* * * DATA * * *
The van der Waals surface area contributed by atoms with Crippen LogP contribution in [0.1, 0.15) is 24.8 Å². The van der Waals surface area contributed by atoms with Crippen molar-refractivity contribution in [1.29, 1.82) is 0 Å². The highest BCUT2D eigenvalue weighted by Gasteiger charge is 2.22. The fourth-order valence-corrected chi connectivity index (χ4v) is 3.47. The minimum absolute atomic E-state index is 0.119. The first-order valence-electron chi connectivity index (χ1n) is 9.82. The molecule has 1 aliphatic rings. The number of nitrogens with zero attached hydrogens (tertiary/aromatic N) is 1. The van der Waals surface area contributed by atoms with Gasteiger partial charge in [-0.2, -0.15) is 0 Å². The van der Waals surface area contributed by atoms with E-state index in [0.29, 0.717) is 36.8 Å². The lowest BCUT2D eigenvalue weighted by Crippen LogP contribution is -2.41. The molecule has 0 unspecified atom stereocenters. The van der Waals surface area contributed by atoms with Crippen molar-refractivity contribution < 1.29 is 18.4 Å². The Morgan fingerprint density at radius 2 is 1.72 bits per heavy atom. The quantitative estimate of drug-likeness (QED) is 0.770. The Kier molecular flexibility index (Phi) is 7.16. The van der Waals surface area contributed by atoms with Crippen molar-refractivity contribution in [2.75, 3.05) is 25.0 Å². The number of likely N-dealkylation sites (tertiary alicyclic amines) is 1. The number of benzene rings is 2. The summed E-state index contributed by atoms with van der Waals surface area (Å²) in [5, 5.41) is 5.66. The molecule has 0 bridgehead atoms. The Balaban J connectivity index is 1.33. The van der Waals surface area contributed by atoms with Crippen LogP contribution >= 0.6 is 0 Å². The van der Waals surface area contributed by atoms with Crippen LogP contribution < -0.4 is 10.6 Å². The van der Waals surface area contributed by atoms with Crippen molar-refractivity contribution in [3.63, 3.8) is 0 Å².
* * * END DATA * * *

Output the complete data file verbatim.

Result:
The van der Waals surface area contributed by atoms with Crippen LogP contribution in [0.1, 0.15) is 24.8 Å². The van der Waals surface area contributed by atoms with Crippen molar-refractivity contribution in [1.29, 1.82) is 0 Å². The highest BCUT2D eigenvalue weighted by Gasteiger charge is 2.22. The fourth-order valence-corrected chi connectivity index (χ4v) is 3.47. The minimum absolute atomic E-state index is 0.119. The first-order valence-electron chi connectivity index (χ1n) is 9.82. The molecule has 1 aliphatic rings. The number of nitrogens with zero attached hydrogens (tertiary/aromatic N) is 1. The van der Waals surface area contributed by atoms with Gasteiger partial charge in [-0.2, -0.15) is 0 Å². The van der Waals surface area contributed by atoms with E-state index in [0.29, 0.717) is 36.8 Å². The lowest BCUT2D eigenvalue weighted by Crippen LogP contribution is -2.41. The molecule has 0 unspecified atom stereocenters. The van der Waals surface area contributed by atoms with Crippen molar-refractivity contribution < 1.29 is 18.4 Å². The Morgan fingerprint density at radius 2 is 1.72 bits per heavy atom. The quantitative estimate of drug-likeness (QED) is 0.770. The Kier molecular flexibility index (Phi) is 7.16. The van der Waals surface area contributed by atoms with Crippen molar-refractivity contribution in [2.75, 3.05) is 25.0 Å². The number of likely N-dealkylation sites (tertiary alicyclic amines) is 1. The number of benzene rings is 2. The summed E-state index contributed by atoms with van der Waals surface area (Å²) in [5, 5.41) is 5.66. The molecule has 0 bridgehead atoms. The Balaban J connectivity index is 1.33. The van der Waals surface area contributed by atoms with Crippen LogP contribution >= 0.6 is 0 Å². The van der Waals surface area contributed by atoms with Crippen LogP contribution < -0.4 is 10.6 Å². The van der Waals surface area contributed by atoms with Crippen molar-refractivity contribution in [3.63, 3.8) is 0 Å².